Luckily for acne victims the tide is turning. In recent years, a few well controlled studies have pointed towards a link between diet and acne.

One study found a correlation between dairy and acne. Another one looked into and found that foods high on the glycemic index increase acne. Finally one population-based study found acne is mainly a disease of the Western civilization. The study concluded the most likely explanation is a Western diet high in sugar, fat and processed foods.

Still, don't expect your dermatologist to start giving you dietary advice anytime soon. The official party line remains -- there is no link between diet and acne.

Dermatologists play it safe when they say food doesn't cause acne

"Dr. Jack Krushell, chief of dermatology at Harvard Vanguard Medical Associates, says the food hypothesis is intriguing but "I still kind of follow the party line, which is that food doesn't seem to be a cause of acne.""

A Clear Connection? Most dermatologists tell their patients diet plays no role in acne. New research suggests that's wrong.

For most dermatologists, who are swamped with patients and can't keep up with the latest journals, following the party line is a safe and easy solution. For better or worse the medical community is conservative and slow to change. Going against the grain can kill your career.

Health is a holistic system

To make things worse the medical community likes simple and linear solutions. Such as, bacteria cause acne; kill the bacteria and you can cure acne.

Unfortunately things work differently in nature.

Health, and by extension clear skin, is a holistic system. Meaning one part (such as diet or sleep) affects and is affected by every other part. In such a system, you cannot pull out one part and say "this is it. This is the cause".

In a weird way dermatologists are right in some regards. Diet is a big part of the equation that leads to acne (or clear skin), but it's not the only part. And to say diet causes acne is wrong.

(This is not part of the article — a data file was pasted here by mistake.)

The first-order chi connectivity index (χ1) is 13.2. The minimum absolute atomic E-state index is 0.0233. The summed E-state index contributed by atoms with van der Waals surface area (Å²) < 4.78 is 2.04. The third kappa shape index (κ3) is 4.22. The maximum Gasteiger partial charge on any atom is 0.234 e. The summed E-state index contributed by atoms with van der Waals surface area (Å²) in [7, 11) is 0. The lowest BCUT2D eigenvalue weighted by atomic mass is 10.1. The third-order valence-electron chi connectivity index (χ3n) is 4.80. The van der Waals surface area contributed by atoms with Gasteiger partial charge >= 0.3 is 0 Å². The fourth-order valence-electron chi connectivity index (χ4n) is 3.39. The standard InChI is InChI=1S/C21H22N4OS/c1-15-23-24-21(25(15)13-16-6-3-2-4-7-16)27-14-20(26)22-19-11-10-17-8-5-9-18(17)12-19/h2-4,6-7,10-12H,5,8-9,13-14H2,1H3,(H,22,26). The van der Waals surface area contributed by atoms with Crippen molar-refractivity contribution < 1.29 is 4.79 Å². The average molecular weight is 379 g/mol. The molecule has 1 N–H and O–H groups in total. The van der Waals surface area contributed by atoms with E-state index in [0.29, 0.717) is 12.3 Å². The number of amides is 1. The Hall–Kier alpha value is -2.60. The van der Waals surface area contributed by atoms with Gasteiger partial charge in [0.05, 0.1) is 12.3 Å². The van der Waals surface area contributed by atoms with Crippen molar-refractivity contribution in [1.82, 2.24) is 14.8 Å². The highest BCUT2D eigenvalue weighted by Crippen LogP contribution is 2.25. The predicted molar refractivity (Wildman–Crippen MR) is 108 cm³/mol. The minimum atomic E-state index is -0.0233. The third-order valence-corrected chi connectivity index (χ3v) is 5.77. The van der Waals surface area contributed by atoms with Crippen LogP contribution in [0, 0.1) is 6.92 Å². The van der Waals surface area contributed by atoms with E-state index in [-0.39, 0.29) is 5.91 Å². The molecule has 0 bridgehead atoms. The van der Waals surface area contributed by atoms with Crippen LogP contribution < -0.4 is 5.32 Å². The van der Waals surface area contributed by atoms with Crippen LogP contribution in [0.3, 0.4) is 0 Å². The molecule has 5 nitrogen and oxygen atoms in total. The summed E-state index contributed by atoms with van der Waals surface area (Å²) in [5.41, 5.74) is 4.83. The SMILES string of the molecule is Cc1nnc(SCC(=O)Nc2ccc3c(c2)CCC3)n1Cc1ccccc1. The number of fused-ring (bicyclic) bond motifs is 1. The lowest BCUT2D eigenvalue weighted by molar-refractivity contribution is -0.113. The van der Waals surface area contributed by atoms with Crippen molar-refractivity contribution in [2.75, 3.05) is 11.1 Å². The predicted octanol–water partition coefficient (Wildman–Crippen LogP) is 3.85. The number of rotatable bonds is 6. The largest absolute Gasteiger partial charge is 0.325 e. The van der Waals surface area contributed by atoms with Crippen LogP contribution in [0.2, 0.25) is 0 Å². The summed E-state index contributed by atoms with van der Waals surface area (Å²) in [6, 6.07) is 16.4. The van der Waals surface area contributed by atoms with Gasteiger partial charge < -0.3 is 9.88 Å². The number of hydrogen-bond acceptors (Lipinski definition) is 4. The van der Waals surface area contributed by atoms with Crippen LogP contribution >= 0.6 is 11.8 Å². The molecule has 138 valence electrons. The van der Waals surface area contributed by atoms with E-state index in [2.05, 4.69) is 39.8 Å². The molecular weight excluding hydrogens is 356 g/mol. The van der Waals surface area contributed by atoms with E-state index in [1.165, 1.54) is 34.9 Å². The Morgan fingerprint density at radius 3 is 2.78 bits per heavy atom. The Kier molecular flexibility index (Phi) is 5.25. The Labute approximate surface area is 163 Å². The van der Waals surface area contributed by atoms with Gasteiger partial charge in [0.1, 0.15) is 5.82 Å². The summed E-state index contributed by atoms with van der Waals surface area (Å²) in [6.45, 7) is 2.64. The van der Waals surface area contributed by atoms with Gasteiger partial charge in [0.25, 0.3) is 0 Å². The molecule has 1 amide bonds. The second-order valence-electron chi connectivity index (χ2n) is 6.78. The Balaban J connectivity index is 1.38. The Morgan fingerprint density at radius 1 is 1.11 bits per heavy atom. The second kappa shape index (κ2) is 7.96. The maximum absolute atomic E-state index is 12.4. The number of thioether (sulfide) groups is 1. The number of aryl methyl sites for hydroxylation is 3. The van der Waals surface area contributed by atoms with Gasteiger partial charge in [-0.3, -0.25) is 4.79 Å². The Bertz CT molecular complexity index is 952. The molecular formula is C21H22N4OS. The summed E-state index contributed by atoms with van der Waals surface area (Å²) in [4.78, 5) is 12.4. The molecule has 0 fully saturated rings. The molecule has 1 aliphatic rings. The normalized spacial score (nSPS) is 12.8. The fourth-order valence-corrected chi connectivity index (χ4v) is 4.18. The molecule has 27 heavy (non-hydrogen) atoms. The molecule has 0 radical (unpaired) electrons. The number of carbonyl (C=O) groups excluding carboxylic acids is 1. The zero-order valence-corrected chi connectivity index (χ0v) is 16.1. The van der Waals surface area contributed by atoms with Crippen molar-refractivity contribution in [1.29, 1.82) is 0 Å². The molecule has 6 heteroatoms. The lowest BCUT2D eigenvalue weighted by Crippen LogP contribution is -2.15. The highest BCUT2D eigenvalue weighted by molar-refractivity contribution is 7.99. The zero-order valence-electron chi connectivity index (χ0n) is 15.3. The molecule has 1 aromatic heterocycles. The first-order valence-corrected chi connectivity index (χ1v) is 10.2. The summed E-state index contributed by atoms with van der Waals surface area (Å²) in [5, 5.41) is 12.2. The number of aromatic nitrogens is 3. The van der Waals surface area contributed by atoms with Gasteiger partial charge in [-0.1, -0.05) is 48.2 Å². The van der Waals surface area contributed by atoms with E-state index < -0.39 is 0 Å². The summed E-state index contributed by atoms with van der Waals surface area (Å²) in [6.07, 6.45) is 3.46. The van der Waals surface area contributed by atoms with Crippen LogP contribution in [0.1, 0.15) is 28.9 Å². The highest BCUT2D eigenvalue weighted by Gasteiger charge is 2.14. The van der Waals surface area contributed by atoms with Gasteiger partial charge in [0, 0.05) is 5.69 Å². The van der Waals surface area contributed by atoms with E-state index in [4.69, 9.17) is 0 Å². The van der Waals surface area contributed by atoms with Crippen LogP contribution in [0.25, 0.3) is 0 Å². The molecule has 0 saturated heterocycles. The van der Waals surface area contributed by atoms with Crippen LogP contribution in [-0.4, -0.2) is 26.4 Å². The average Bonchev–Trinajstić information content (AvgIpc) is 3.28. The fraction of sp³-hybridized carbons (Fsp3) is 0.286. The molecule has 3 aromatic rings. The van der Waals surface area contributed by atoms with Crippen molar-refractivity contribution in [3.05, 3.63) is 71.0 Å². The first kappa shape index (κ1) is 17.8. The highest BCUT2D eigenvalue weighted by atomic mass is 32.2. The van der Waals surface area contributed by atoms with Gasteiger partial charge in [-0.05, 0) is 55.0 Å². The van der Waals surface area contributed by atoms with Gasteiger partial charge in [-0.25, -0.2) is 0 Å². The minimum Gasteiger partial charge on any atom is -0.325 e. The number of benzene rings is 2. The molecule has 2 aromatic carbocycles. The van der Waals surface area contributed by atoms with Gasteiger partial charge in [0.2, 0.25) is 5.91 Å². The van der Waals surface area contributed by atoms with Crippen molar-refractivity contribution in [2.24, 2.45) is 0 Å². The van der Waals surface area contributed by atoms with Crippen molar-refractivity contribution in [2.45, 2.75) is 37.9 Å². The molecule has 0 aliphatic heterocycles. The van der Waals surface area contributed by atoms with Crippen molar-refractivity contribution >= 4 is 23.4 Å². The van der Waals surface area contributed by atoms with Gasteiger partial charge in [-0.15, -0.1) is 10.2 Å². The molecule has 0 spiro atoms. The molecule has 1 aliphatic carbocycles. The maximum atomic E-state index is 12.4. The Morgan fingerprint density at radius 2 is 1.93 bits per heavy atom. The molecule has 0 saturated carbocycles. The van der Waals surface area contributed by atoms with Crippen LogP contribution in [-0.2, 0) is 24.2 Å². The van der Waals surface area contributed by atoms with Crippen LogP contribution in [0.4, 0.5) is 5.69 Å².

Your skin is a part of your body. Anything that affects the health of your body also affects the health of your skin. Therefore to find the cause (or cure) for acne, you have to take a holistic perspective and look at your entire lifestyle.

So the next time a dermatologist tells you that you can eat whatever you want, or that acne cannot be cured, don't take it to the bank. Those two notions are not based on science. They are dogmas that the dermatologists have been taught at medical school.

Get a second opinion. Preferably from someone outside the traditional medical community.

Curing acne is simple

Acne can be cured with diet and lifestyle changes. Millions of people have done it. You can do it too.

There's nothing strange or mysterious about curing acne. It is as simple and straightforward as losing weight.

One of the first things you probably 'learned' about acne is that it cannot be cured. You bought into that belief and it has kept you from finding solutions that can really help.

Get rid of that belief and open your eyes. You'll see the road to clear skin is both simple and painfully obvious.

About the author

Seppo Puusa is the author of the best-selling acne book Clear for Life: Lifestyle for Health, Happiness and Clear Skin. The book gives a whole new perspective on acne, so it will finally make sense.
Clear for Life shows how the small, everyday choices you make today affect the way your skin looks tomorrow. By consistently making the right choices you engage the body's self-healing powers that can reverse the conditions behind acne. And overtime, acne just fades away.
Clear for Life is not a quick fix, or even a 30-day miracle, but for people who are willing to take responsibility for their own future it offers a simple, clear and makes-sense-in-your-gut solution to permanently clear skin.
To learn more about Clear for Life, please visit: http://www.clear-for-life.com.
Seppo also has other websites, such as Proactiv Solution Info Center with hype free reviews and information about Proactiv, and Exposed Acne Treatment site at ExposedAcneTreatmentInfo.com.